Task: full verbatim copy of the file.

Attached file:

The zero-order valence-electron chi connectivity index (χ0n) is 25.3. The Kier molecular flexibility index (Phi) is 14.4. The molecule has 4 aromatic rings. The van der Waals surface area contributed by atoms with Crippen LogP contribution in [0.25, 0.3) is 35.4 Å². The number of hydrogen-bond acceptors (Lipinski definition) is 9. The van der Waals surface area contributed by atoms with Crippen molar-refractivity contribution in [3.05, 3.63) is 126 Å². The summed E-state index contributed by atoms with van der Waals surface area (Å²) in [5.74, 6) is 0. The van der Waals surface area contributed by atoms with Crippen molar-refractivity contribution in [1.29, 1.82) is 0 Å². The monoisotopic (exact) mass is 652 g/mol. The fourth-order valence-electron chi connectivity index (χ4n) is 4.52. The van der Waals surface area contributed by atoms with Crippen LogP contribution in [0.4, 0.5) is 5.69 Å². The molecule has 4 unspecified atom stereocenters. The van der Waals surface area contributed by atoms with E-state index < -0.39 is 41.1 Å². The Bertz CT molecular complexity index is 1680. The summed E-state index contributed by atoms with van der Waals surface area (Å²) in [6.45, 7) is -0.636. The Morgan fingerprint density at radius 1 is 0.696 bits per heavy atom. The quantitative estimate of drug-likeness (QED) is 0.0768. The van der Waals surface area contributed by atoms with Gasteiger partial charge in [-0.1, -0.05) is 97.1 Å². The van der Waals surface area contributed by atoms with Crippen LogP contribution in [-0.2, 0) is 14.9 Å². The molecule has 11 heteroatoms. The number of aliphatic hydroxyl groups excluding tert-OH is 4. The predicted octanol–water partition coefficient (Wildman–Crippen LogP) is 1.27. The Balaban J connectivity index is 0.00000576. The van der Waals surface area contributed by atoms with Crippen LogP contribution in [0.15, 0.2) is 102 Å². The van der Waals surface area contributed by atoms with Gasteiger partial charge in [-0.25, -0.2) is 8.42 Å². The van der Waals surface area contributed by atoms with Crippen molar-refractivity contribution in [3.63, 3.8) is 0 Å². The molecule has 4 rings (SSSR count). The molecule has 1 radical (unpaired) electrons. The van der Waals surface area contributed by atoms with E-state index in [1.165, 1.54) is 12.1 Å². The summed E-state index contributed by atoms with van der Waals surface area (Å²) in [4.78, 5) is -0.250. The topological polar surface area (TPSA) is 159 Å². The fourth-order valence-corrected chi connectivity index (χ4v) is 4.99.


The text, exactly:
The zero-order valence-electron chi connectivity index (χ0n) is 25.3. The Kier molecular flexibility index (Phi) is 14.4. The molecule has 4 aromatic rings. The van der Waals surface area contributed by atoms with Crippen LogP contribution in [0.25, 0.3) is 35.4 Å². The number of hydrogen-bond acceptors (Lipinski definition) is 9. The van der Waals surface area contributed by atoms with Crippen molar-refractivity contribution in [3.05, 3.63) is 126 Å². The summed E-state index contributed by atoms with van der Waals surface area (Å²) in [5.74, 6) is 0. The van der Waals surface area contributed by atoms with Crippen molar-refractivity contribution in [1.29, 1.82) is 0 Å². The monoisotopic (exact) mass is 652 g/mol. The fourth-order valence-electron chi connectivity index (χ4n) is 4.52. The van der Waals surface area contributed by atoms with Crippen LogP contribution in [0.4, 0.5) is 5.69 Å². The molecule has 4 unspecified atom stereocenters. The van der Waals surface area contributed by atoms with E-state index < -0.39 is 41.1 Å². The Bertz CT molecular complexity index is 1680. The summed E-state index contributed by atoms with van der Waals surface area (Å²) in [6.45, 7) is -0.636. The Morgan fingerprint density at radius 1 is 0.696 bits per heavy atom. The quantitative estimate of drug-likeness (QED) is 0.0768. The van der Waals surface area contributed by atoms with Gasteiger partial charge in [-0.1, -0.05) is 97.1 Å². The van der Waals surface area contributed by atoms with Crippen LogP contribution in [-0.2, 0) is 14.9 Å². The molecule has 11 heteroatoms. The number of aliphatic hydroxyl groups excluding tert-OH is 4. The predicted octanol–water partition coefficient (Wildman–Crippen LogP) is 1.27. The Balaban J connectivity index is 0.00000576. The van der Waals surface area contributed by atoms with Crippen LogP contribution in [0.15, 0.2) is 102 Å². The van der Waals surface area contributed by atoms with Gasteiger partial charge in [-0.25, -0.2) is 8.42 Å². The van der Waals surface area contributed by atoms with Crippen molar-refractivity contribution in [3.63, 3.8) is 0 Å². The molecule has 4 rings (SSSR count). The molecule has 1 radical (unpaired) electrons. The van der Waals surface area contributed by atoms with E-state index in [1.165, 1.54) is 12.1 Å². The summed E-state index contributed by atoms with van der Waals surface area (Å²) in [4.78, 5) is -0.250. The topological polar surface area (TPSA) is 159 Å². The fourth-order valence-corrected chi connectivity index (χ4v) is 4.99.